But the question you should be asking yourself is this ;“Is the existing bathroom in the right place, and does it have the right layout, for our future needs, and plans for the house?”.  Quite often I have come across a nice, newly- renovated bathroom that blocks future extension options due to its location. Don’t splash $20K (or even more) on a bathroom renovation until you understand the addition potential of your house, unless you are in a financial position to scrap it when it comes time to extend.

In addition, most mid-century and post-war bathrooms are fairly cosy by today’s standards and there may be better options than simply replacing new with old.  Don’t even try to fit a fashionable free-standing tub and a walk-in shower inside your old bathroom as these contemporary bathroom items are space hungry, and won’t fit unless you compromise on the functionality and usability of your new bathroom.

For some mid-century bathroom renovation design inspiration have a look at Secret Design Studio’s Pinterest page:

https://www.pinterest.com.au/secretdesign/bathrooms-renovatednew-inspired-by-mid-century-mod/

 

Don’t render your brickwork before moving in (or after)

Many mid-century and post war homes used their brickwork as a feature. Sometimes the variation between cream bricks was subtle, and sometimes the use of clinkers made for dramatic walls.  By comparison, many of today’s bricks are very uniform, with little contrast, or life. There are lots of cheaper options to generic render that should be considered before paying thousands of dollars to blank out the external character of your home. Just remember that a 1960’s home, due to its roof design, eaves, window style etc isn’t “modernised” by a coat of render, and will always look like one of the many 1960’s house with a coat of render that has lost its character.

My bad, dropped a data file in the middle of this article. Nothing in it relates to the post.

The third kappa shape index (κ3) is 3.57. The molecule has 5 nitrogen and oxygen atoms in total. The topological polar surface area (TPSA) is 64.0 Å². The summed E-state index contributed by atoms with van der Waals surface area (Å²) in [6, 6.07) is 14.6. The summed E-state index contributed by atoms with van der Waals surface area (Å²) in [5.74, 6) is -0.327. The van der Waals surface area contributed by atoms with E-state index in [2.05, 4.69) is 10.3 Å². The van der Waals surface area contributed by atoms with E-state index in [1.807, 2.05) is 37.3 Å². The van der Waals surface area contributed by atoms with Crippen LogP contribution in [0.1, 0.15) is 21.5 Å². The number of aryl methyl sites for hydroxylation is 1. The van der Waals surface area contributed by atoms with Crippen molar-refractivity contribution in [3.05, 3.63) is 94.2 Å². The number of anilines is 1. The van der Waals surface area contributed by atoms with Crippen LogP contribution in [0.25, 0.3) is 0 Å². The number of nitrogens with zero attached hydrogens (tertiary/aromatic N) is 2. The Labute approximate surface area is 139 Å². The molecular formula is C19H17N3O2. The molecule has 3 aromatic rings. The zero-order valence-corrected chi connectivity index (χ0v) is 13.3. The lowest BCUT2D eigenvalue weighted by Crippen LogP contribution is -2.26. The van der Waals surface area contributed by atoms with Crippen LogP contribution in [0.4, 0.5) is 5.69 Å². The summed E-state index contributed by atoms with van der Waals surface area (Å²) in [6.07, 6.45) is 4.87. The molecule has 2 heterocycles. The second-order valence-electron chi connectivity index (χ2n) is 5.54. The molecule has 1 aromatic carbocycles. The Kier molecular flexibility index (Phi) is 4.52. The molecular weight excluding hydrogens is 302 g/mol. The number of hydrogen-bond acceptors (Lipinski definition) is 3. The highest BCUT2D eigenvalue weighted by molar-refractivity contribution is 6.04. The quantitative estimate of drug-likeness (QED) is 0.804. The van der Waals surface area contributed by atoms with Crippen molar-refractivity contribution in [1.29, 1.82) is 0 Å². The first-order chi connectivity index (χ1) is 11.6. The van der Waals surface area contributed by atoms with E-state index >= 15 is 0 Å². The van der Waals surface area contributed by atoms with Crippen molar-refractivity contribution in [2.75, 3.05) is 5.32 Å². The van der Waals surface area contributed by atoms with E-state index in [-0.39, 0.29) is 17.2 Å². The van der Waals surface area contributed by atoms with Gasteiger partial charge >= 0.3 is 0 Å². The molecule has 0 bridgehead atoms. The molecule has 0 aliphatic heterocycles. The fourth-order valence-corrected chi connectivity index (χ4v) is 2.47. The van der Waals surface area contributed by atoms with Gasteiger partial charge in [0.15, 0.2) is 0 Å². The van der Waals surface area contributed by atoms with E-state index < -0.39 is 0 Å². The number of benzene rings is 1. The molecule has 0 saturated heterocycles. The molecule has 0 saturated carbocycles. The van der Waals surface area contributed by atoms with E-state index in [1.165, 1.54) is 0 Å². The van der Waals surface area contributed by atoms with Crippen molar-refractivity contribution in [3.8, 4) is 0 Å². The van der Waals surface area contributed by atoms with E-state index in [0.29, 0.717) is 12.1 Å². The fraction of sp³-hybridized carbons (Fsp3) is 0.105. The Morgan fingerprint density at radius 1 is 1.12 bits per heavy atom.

For more thoughts on why you should never render your mid-century or post-war brick home check out Secret Design Studio’s blog on the topic:

Should I render my brick home? (Our tribute to the triple fronted, cream brick veneer home)

Melbourne mid-century modern architect, Secret Design Studio, Dr Retro House Calls

Photo 14) Beautifully crafted brickwork was commonly used in many mid-century and post war homes. This provided the homes a lot of visual warmth and character that is not present in many contemporary homes due to the use of plainer bricks and the reduction in the bricklayers’ craft and skills. Photo by Secret Design Studio

Don’t do landscape gardening before moving in

Just like a home a garden should be understood over at least year before major expenditure.  Where are the hot spots, where are the cool spots? Which plants provide spring and autumn colour? Which neighbours can see over my fence? Where is the best outdoor living areas, and how do they relate to indoors? Where will any future additions work best? When it is time to consider your garden design,  then I can put you in contact with a landscape architect who understands the style of your home. For further information about engaging a landscape architect here is a link to explain what a landscape architect can do to improve your home and outdoor lifestyle, “Thinking about a mid-century garden that complements your mid-century home”,

https://secretdesignstudio.com/thinking-mid-century-garden-complements-mid-century-home/

Melbourne Beaumaris mid-century modern architect, Secret Design Studio, Dr Retro House Calls

Photo 15) A well considered and planned Beaumaris garden that is appropriate for the mid-century style of the home. Photo courtesy of Davidson Design Studio

Don’t modernise your home before moving in